Tom Hart_Estill County Farmer | Kentucky NRCS
ESTILL COUNTY LANDOWNERS SHARE CONSERVATION KNOWLEDGE AND ACTIVITIES WITH LOCAL HIGH SCHOOL STUDENTS
United States Department of Agriculture
Natural Resources Conservation Service
771 Corporate Drive Suite 210
Lexington, KY 40503
LEXINGTON, KY, April 20, 2012— Thomas Hart and wife Sarah of Estill Co. knew absolutely nothing of the opportunities available to landowners through USDA Farm Bill Programs when they moved to KY in 2005. The couple purchased and settled on their 200 acre farm along the Kentucky River after Tom retired from the Air Force, after a nine-year final assignment at the Pentagon.
During his military career, Tom and friends discussed purchasing land after retirement so they could hunt and possibly raise livestock and be somewhat isolated from the everyday hustle and bustle of their past lives. The Estill County tract fit all those requirements. The farm is adjacent to the Kentucky River for nearly one and one-half miles near the Lee County line.
The Harts’ read in the local paper about the Environmental Quality Incentives Program (EQIP) applications and made a visit to the USDA Service Center in Irvine to inquire about the specifics. Based on a conservation plan developed by local NRCS staff, an application was submitted. The application was eventually approved and the conservation plan was put in place. The conservation plan included installation of two spring developments in their hillside woodlands and piping the water down the hillside and across the road into several pasture paddocks for livestock use. Soil erosion issues were also addressed with four grade stabilization projects where surface water was exiting the 40 acres of pasture fields into the Kentucky River.
Also included is a forest stewardship plan for more than 100 acres of north facing woodland slopes by the Kentucky Division of Forestry (KDF). KDF staff provided a plan based on Tom’s primary objective of wildlife habitat improvement. A Forest Stand Improvement (FSI) effort was recommended to girdle and deaden trees that were competing with higher value soft and hard mast food sources for wildlife. The Harts’ then learned that the Wildlife Habitat Incentives Program (WHIP) could also provide incentive payments to complete the forest improvements. Tom used the USDA incentive payments to hire local high school students for the labor intensive treatments. Several students hired have now completed treatment on the entire 100 acres of woodland under Tom’s close supervision. Although Tom has been approached by loggers to sell his timber, he prefers to wait another 10 years or so, and enjoy the improved habitat.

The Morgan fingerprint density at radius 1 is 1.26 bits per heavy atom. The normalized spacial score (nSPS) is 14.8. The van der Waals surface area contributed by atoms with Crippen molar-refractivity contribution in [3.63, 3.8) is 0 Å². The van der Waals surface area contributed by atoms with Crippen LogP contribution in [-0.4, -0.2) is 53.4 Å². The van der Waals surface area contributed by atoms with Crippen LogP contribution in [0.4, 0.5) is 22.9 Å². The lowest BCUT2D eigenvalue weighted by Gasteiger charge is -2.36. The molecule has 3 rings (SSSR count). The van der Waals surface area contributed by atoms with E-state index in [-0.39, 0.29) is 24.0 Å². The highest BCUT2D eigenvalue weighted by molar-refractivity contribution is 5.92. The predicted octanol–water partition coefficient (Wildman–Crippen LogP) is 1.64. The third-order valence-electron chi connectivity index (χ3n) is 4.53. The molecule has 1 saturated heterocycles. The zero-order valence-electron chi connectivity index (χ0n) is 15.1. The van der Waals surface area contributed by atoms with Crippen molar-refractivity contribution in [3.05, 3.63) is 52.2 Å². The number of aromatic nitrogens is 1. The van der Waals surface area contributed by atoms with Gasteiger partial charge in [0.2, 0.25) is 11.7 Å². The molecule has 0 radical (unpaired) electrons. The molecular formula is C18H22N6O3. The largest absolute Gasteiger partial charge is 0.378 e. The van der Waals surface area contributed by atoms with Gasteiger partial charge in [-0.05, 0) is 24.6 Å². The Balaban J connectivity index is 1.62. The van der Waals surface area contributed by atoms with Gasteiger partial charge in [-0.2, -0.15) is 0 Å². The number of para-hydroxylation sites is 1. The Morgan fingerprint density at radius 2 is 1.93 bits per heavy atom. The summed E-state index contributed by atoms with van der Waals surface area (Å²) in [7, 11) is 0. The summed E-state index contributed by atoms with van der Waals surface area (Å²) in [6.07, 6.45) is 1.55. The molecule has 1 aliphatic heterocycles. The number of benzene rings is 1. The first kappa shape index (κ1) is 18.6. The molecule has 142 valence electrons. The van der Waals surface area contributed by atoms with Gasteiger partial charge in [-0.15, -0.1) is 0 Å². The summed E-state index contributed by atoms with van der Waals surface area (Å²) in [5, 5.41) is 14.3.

The experiences that Tom and Sarah had with both EQIP and WHIP got them interested in other USDA Farm Bill Programs that might be available. They soon learned about the Conservation Stewardship Program (CSP) that was rewarding landowners for being good stewards of the land, and of course they were interested. The farm was enrolled for CSP and approved for the woodland acres. The five-year CSP contract requires two activity enhancements that will create shallow water habitat and artificial nesting structures.
Tom solicited a local Boy Scout Troop to construct and install the nesting structures, which provided the Scouts with a conservation project to satisfy rank advancement requirements as they work toward their goal of achieving Eagle rank. The Troop was rewarded for their work with an annual donation by the Harts to fund uniforms, equipment, and summer camp fees for less fortunate and needy Scouts.
Tom summed up their experiences with USDA’s Farm Bill Programs by stating, “This was a great opportunity to improve the property and the environment. But we never could have done it on this scale without the advice, technical help, and incentive payments provided by the USDA.”
Improvements like those completed on the Hart farm using USDA Farm Bill Program funds provide not only onsite benefits, but also offsite. Reduction in soil erosion and sedimentation, improved water quality, improved wildlife habitat, improved forage production, and better grazing distribution were just a few of the natural resource issues addressed.
Landowners interested in a conservation plan and an assessment of resource concerns for their farm are encouraged to contact their local USDA Service Center or Conservation District office for assistance. There may be a USDA Farm Bill Program waiting just for you.
USDA is an equal opportunity provider, employer and lender. To file a complaint of discrimination, write: USDA, Director, Office of Civil Rights, 1400 Independence Ave., S.W., Washington, D.C. 20250-9410 or call 800-795-3272 (voice) or 202-720-6382 (TDD).
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